MACALUSO: Is your glass half-empty….

Success may be the most subjective word in the English language. Wait. Then again, perhaps failure is the word that's so subjective. I guess it all depends on if you're one of those glass-half-full kind of guys or one of the glass-half empty nay sayers.

For instance, say you moved to Baton Rouge four years ago from just about anywhere else in the country where a major college is located, aside from places like Miami or Austin or Houston. And you brought with you a love for college baseball.

Since LSU has a reputation for having such a great college baseball team and atmosphere, you decide to become a season ticket holder. You actually show up on a regular basis and cheer on your new favorite, hometown team. That team and its coach wins 68-percent of its games in the most competitive conference along with some of the best in-state talent in the country. You get the privilege of watching four tense, nail-biting NCAA Regionals and two equally exciting Super Regionals and then moves on to the College World Series twice.

If that happened, you may be inclined, without much doubt or deliberation, to call that team successful. But, the guy sitting next to you may be just as inclined, without much doubt or deliberation, to call that team a failure and then point the finger for that "failure" directly at the head coach.

That is the duplicitous cruelty LSU baseball coach Smoke Laval faces everyday when he shows up for work.

Mere weeks after Laval led his team into the NCAA Tournament for the fourth time in his four years as head coach and the 17th consecutive time overall, he was the focus of, perhaps, fabricated reports claiming he was a candidate to leave LSU for the greener (well, browner really) pastures of the University of Oklahoma. He, according to the rumors, was to fill the vacancy left when long-time Sooner coach Larry Coshell was fired for embroiling Oklahoma in a nasty, racial name calling incident this past season.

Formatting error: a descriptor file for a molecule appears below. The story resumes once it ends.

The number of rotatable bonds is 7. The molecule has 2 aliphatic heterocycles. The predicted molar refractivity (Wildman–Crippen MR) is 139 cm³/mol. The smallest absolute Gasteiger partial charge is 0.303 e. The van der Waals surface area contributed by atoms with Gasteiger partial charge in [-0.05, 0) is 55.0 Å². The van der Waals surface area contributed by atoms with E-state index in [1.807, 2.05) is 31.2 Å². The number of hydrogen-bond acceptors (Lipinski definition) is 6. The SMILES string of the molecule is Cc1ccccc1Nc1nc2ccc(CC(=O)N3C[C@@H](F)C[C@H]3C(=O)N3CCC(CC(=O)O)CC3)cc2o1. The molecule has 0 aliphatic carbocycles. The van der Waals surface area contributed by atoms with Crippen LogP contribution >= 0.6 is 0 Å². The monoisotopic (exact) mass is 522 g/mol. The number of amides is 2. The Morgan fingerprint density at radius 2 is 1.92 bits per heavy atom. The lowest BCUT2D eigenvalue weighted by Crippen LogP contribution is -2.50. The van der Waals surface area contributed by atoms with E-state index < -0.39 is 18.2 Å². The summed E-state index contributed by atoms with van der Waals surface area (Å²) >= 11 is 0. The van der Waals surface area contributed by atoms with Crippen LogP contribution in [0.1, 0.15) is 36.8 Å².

The Sooners ultimately decided upon tenured Wichita State head coach Gene Stephenson, a move that surprised many in college baseball. Knowledgeable baseball fans understand his name, after coaching in south Kansas for 28 seasons, is as synonymous with Wichita State Baseball as Tom Osborne's with Nebraska Football.

Stephenson accepted the new position after much debate and an emotional press conference. During that meeting with the media, fans and reporters were reminded the 59-year old baseball guru was once an assistant coach at OU and said he'd leave Wichita State for only one job: Oklahoma.

But, somewhere along the drive from Kansas to Norman, where OU athletic director Joe Castiglione was waiting to welcome Stephenson to the fold, he had a change of heart and turned the car back toward Wichita.

Stephenson has suggested the reason behind his about face is Oklahoma's scholarship quandary. The Sooners have 15.7 scholarships being used for classes this summer when that number has to be cut down to 11.7 by the beginning of the fall semester. Whose money would he have to take away? Who would have to come up with book money this fall and possibly not be able to stay on the team?

Perhaps Stephenson simply didn't want to be the bad guy.

Or, perhaps he realized he was walking into a no-win situation, much like the one Laval faces at LSU. It is a situation where he must live up to the demands of LSU baseball fans, who have now become casual observers in many facets, yet save their ability to blame and chastise.